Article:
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  1. #1
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    Question about septs.

    How accurate are most lists of clan septs? I know not everyone with the same surname is related, but I have come across something confusing to me. I am a part of the Urquhart clan. We are a small clan, and the closest thing we have to an actual sept is the name Cromarty. But I recently found out that Cromarty is also listed as a sept of the clan Mackenzie. Can one family belong to more than one clan? I have read that families would change allegiances through the centuries depending on what family was more powerful locally. Is this what happened? Both Urquhart and Mackenzie seem to come from around the Black Isle area.

    While I'm asking questions, where can I find reliable sources of information about highland clans in general and maybe about specific clans that are based on actual historical research? I've read about clans from companies trying to sell tartan and clan crests, but I was wondering how accurate this information was.
    Tha mi uabhasach sgith gach latha.
    “A man should look as if he has bought his clothes (kilt) with intelligence, put them (it) on with care, and then forgotten all about them (it).” Paraphrased from Hardy Amies
    Proud member of the Clan Urquhart.

  2. #2
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    I'm far from an expert but have been going through similar research for 'my' clan, Murray. I think your last point is the critical point: "I've read about clans from companies trying to sell tartan and clan crests, but I was wondering how accurate this information was."
    This is by far the biggest obstacle to any and all historical clan study.

    Ill cite Wikipedia (usually very poor resource but I think they're correct here): https://en.wikipedia.org/wiki/Sept
    "Today, sept lists are used by clan societies to recruit new members. Such lists date back to the 19th century, when clan societies and tartan manufacturers attempted to capitalize on the enthusiasm and interest for all things Scottish. Lists were drawn up that linked as many surnames as possible to a particular clan, regardless of whether there was an actual historical connection to that clan surname. In this way, individuals without a "clan name" could connect to a Scottish clan and thus feel "entitled" to its tartan."

    Simply put I'd say that 'septs' are merely lists of families that have had some affiliation with the clan in question(historical evidence rarely cited), implying they "allied"/"swore allegiance" to a proper clan chief and were therefore welcomed as members of the clan at some point. And, just like clan surnames, families sharing that surname existed across Scotland for varieties of reasons. One branch of Cromarty's in Perthshire may have been a sept of the Murray clan while a distant branch of Cromarty's in Inverness-shire were a sept of Clan Urquhart. As there was no singular Cromarty family (chief) their many branches were free to align with whichever clan was regionally advantageous.

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  4. #3
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    Quote Originally Posted by kilted2000 View Post
    How accurate are most lists of clan septs? I know not everyone with the same surname is related, but I have come across something confusing to me. I am a part of the Urquhart clan. We are a small clan, and the closest thing we have to an actual sept is the name Cromarty. But I recently found out that Cromarty is also listed as a sept of the clan Mackenzie. Can one family belong to more than one clan? I have read that families would change allegiances through the centuries depending on what family was more powerful locally. Is this what happened? Both Urquhart and Mackenzie seem to come from around the Black Isle area.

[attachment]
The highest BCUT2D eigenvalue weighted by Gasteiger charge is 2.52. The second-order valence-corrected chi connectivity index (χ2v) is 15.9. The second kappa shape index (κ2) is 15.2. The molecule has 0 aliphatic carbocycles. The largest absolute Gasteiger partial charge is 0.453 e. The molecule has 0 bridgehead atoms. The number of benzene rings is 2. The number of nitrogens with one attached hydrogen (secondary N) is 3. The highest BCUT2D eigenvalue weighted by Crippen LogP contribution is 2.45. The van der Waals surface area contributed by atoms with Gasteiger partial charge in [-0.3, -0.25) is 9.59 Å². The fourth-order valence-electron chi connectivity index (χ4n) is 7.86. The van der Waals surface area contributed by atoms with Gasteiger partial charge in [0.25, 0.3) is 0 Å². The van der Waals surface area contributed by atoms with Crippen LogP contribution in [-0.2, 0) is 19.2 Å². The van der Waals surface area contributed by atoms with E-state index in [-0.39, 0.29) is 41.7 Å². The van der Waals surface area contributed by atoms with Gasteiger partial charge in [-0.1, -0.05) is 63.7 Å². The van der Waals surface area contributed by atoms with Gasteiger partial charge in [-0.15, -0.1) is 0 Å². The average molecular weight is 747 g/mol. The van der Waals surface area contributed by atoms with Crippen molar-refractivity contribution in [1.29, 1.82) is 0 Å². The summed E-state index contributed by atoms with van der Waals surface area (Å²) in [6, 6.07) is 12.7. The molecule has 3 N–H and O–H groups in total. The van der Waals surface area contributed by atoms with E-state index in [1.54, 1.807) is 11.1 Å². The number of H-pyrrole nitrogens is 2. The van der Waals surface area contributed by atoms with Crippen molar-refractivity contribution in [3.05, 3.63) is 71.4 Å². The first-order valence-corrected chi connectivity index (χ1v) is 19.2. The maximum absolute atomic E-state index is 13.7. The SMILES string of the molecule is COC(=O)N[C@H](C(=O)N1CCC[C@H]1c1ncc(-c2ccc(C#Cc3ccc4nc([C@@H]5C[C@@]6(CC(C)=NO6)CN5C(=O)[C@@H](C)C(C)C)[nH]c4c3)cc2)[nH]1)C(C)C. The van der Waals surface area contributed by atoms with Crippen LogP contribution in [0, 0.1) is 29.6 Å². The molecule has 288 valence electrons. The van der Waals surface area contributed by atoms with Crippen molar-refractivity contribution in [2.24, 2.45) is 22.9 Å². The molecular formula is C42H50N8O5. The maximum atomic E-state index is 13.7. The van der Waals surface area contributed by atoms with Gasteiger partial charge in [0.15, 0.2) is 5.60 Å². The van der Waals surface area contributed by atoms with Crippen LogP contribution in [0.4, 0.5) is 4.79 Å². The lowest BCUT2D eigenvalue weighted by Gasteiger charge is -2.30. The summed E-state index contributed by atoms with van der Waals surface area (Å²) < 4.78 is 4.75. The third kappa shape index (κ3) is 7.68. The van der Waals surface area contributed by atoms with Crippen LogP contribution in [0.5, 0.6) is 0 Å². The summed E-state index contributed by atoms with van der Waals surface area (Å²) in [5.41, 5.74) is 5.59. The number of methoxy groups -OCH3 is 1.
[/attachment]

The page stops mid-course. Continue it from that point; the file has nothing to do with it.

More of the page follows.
While I'm asking questions, where can I find reliable sources of information about highland clans in general and maybe about specific clans that are based on actual historical research? I've read about clans from companies trying to sell tartan and clan crests, but I was wondering how accurate this information was.
    Let's start at the end and work backwards: The companies that sell crests and plaques... want to sell crests and plaques. That's more important to them than knowing who you are. It's how they make a living. My own surname, for example, tracks back a few generations before it was changed to what it is now, but they never ask about that sort of thing, so you need to wonder what other things they don't consider relevant.

    As far as septs go, my understanding is that if the clan chief says that a family is a sept, that's pretty well it. They are. Since there might be branches of families, it's not hard to imagine that as you have suggested, various branches of a surname (possibly, in fact, not even related despite the name) might be claimed by various chiefs. There might as an example, be more than one family named "Johnson" since there were undoubtably more than one "John" whose family decendants might carry the same name.

    It's all pretty slippery then. The only real way to follow it back, is to do the heavy lifting and research the entire line of descent back to something definite...

    ...or you might just have good luck: I claim allegiance to clan Sinclair from both probable personal history and more directly because our chief, Malcolm Sinclair welcomes, with open arms, those who want to claim allegiance. Once that became clear, in writing, I stopped even trying to trace back that 'probable' line of descent.

    As a geneticist/historian friend once told me, "Bill, they didn't keep much in the way of records for peasants, and respectfully, you qualify, so if the history is that suggestive, get over it: you're a Sinclair," and with Malcolm's position on the matter, I gladly wear the tartan and proudly make the claim.

    Good luck; it's a pretty greasy, slippery path but it can be done.
    Last edited by Father Bill; 18th April 22 at 02:14 PM.
    Rev'd Father Bill White: Retired Parish Priest & Elementary Headmaster, lover of God, dogs, most people, joy, humour & clarity. Legion Padre, theologian, teacher, philosopher, linguist, traditionalist, bon-vivant, encourager of hearts & souls & a firm believer in dignity, decency, & duty. A proud Canadian Sinclair.